Daddy’s girl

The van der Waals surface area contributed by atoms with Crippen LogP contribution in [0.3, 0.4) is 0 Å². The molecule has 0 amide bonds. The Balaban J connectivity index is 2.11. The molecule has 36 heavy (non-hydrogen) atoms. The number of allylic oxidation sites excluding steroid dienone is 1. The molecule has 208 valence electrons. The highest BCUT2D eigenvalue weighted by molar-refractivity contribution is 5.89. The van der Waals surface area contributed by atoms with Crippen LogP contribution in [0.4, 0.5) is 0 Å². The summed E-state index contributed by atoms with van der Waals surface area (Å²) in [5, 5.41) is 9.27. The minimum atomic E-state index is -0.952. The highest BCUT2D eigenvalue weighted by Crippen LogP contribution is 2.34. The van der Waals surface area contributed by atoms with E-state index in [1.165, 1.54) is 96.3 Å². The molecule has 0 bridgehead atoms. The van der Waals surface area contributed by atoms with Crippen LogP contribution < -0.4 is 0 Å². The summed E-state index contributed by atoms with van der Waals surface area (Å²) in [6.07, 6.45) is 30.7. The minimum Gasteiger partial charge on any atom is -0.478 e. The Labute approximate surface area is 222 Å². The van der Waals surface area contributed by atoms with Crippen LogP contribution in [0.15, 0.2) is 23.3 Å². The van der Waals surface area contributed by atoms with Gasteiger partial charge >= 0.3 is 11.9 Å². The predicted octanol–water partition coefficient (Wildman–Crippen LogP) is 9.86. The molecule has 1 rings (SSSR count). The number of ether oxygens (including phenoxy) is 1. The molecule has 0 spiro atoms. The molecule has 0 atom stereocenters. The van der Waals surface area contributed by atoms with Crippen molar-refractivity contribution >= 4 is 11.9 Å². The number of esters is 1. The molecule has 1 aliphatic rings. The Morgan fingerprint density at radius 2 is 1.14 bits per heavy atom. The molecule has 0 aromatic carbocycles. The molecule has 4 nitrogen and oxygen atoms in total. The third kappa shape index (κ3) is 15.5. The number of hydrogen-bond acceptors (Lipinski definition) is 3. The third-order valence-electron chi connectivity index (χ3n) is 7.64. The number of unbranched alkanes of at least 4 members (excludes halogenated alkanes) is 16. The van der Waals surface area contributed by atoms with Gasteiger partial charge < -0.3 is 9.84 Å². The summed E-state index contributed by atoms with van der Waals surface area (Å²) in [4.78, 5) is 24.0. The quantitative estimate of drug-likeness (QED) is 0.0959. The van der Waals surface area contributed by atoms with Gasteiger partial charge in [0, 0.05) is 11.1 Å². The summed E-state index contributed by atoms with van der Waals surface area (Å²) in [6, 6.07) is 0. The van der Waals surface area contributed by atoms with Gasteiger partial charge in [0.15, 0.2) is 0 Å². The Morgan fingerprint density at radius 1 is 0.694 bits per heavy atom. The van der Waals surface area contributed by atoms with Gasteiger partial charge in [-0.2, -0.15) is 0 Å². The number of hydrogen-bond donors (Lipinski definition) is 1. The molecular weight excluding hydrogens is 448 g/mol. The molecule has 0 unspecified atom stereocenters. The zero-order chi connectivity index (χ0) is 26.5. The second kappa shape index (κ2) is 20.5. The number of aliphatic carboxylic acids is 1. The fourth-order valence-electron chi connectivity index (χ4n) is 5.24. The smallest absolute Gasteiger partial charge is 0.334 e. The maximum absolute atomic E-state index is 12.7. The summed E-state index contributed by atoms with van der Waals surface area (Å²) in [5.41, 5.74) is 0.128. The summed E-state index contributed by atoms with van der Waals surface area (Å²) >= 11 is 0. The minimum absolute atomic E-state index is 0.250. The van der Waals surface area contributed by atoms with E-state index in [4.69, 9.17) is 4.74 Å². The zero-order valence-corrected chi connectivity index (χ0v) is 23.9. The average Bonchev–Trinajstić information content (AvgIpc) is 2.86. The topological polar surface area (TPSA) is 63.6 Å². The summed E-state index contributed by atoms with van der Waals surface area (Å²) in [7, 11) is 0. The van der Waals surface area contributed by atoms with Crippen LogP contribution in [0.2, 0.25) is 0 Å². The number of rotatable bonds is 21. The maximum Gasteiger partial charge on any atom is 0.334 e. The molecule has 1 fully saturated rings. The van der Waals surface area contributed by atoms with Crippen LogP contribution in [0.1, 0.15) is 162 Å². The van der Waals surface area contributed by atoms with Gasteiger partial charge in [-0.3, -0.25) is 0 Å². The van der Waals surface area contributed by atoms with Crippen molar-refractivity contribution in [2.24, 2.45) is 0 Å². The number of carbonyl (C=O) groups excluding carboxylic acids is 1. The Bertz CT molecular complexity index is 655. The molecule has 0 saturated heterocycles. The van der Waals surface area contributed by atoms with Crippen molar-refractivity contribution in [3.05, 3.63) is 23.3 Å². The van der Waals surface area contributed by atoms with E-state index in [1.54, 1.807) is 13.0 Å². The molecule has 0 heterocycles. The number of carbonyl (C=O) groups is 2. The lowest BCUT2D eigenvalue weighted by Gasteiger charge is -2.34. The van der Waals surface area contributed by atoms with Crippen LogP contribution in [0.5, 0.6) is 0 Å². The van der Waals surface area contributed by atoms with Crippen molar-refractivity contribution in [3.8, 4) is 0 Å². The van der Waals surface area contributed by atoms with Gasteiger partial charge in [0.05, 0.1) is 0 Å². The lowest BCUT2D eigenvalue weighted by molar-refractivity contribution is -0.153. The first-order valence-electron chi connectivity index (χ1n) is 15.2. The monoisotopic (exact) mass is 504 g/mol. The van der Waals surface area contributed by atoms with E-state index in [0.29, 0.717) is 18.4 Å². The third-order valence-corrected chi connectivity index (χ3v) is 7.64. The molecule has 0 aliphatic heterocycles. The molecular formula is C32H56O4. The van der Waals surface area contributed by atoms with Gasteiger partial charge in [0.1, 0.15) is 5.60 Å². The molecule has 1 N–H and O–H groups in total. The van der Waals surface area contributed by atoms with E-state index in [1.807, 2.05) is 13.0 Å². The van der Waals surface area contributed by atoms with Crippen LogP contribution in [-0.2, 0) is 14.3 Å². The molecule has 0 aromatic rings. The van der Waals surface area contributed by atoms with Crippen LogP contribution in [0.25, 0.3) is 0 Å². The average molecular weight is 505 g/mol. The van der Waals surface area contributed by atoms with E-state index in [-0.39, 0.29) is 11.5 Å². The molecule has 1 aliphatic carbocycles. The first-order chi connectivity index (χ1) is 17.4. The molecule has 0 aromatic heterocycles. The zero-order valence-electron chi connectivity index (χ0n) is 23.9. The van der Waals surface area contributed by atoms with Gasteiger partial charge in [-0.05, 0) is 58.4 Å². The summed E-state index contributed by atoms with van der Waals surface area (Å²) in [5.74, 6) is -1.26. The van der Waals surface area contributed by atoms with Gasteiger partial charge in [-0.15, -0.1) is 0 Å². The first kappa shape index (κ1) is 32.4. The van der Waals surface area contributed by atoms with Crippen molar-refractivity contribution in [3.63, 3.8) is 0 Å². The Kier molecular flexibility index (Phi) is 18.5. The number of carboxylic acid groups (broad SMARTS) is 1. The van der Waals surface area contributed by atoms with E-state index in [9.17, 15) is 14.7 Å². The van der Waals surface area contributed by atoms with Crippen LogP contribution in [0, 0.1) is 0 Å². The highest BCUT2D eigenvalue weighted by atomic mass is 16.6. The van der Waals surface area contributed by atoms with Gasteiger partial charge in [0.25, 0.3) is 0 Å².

Oh I was a daddy’s girl all right! I thought he hung the moon  and have since he pointed it out to me while I was riding on his shoulders on the beach at Jekyll Island. I felt like I was miles above the earth and could almost touch the moon if he held me up just a bit,the moon was so big and he was so tall back then. Those who know me now,know that I am not blessed with great height, back then one of my many nicknames was “Cricket” as in knee high to the insect and my dad grew to the great height of 6’2″ so even now that illness and the ravages of time have shrunk him, I still have to look up to him but I would even if I had to turn my head down, I’d still look up to him because he’s a good man, not perfect but oh so very good! We disagree on politics which is ironic since it was the way he and my mother reared me that enabled me to reach my opinions and beliefs but politics is such a small part of what he has given me and the more important things are a love and respect for God, a love and respect for my family and for my country. Between the two of them ,he and my mother managed to expose me to a lot of different kinds of music and art, engender a love of learning and  an appreciation for nature. My father was one of the men who went around the state of Georgia handing out books about “Smokey the Bear” and teaching fire safety to kids and hopefully some adults . I grew up visiting our state parks and wildlife areas from one end of this state to the other and in most ,my daddy had a story about it. Jekyll Island was the most fascinating to me because my dad talked about how the snakes dripped off the over hanging branches onto his pith helmet and  of using the bulldozers to cut”firebreaks ” on the island that later magically turned into roads and opened up a way of life to the people of Georgia once again and a vacation destination for all those visitors. I tried to interest Paul Milliken of Fox 5 Atlanta in interviewing my father before he’s gone because being 95 and being the man he is, there are a lot of tales about my state and it’s history he can tell and quite a few laughs for the listener who is fortunate and patient enough to listen attentively. This generation is rapidly leaving us and it falls upon my generation to both record these tales and to engender in younger generations an appreciation for what they are losing when this “Greatest Generation ” is finally gone. My world will be a little dimmer but my memory will shine brightly with him in it. Good morning. Image


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